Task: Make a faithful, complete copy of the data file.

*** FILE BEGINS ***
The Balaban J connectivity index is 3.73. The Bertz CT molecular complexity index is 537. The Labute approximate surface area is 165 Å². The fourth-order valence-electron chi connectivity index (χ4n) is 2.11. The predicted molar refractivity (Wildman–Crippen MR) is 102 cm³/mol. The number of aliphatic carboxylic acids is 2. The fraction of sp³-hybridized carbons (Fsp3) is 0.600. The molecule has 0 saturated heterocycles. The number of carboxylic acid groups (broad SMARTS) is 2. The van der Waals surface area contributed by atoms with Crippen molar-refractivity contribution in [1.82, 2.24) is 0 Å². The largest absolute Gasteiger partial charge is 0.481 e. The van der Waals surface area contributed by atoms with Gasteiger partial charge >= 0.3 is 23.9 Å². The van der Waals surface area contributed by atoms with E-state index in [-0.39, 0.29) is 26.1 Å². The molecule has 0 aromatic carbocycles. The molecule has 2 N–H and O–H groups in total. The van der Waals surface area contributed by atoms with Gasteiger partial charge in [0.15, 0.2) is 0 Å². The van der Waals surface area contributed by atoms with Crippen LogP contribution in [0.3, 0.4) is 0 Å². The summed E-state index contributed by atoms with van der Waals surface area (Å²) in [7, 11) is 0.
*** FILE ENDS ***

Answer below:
The Balaban J connectivity index is 3.73. The Bertz CT molecular complexity index is 537. The Labute approximate surface area is 165 Å². The fourth-order valence-electron chi connectivity index (χ4n) is 2.11. The predicted molar refractivity (Wildman–Crippen MR) is 102 cm³/mol. The number of aliphatic carboxylic acids is 2. The fraction of sp³-hybridized carbons (Fsp3) is 0.600. The molecule has 0 saturated heterocycles. The number of carboxylic acid groups (broad SMARTS) is 2. The van der Waals surface area contributed by atoms with Crippen molar-refractivity contribution in [1.82, 2.24) is 0 Å². The largest absolute Gasteiger partial charge is 0.481 e. The van der Waals surface area contributed by atoms with Gasteiger partial charge >= 0.3 is 23.9 Å². The van der Waals surface area contributed by atoms with E-state index in [-0.39, 0.29) is 26.1 Å². The molecule has 0 aromatic carbocycles. The molecule has 2 N–H and O–H groups in total. The van der Waals surface area contributed by atoms with Gasteiger partial charge in [0.15, 0.2) is 0 Å². The van der Waals surface area contributed by atoms with Crippen LogP contribution in [0.3, 0.4) is 0 Å². The summed E-state index contributed by atoms with van der Waals surface area (Å²) in [7, 11) is 0.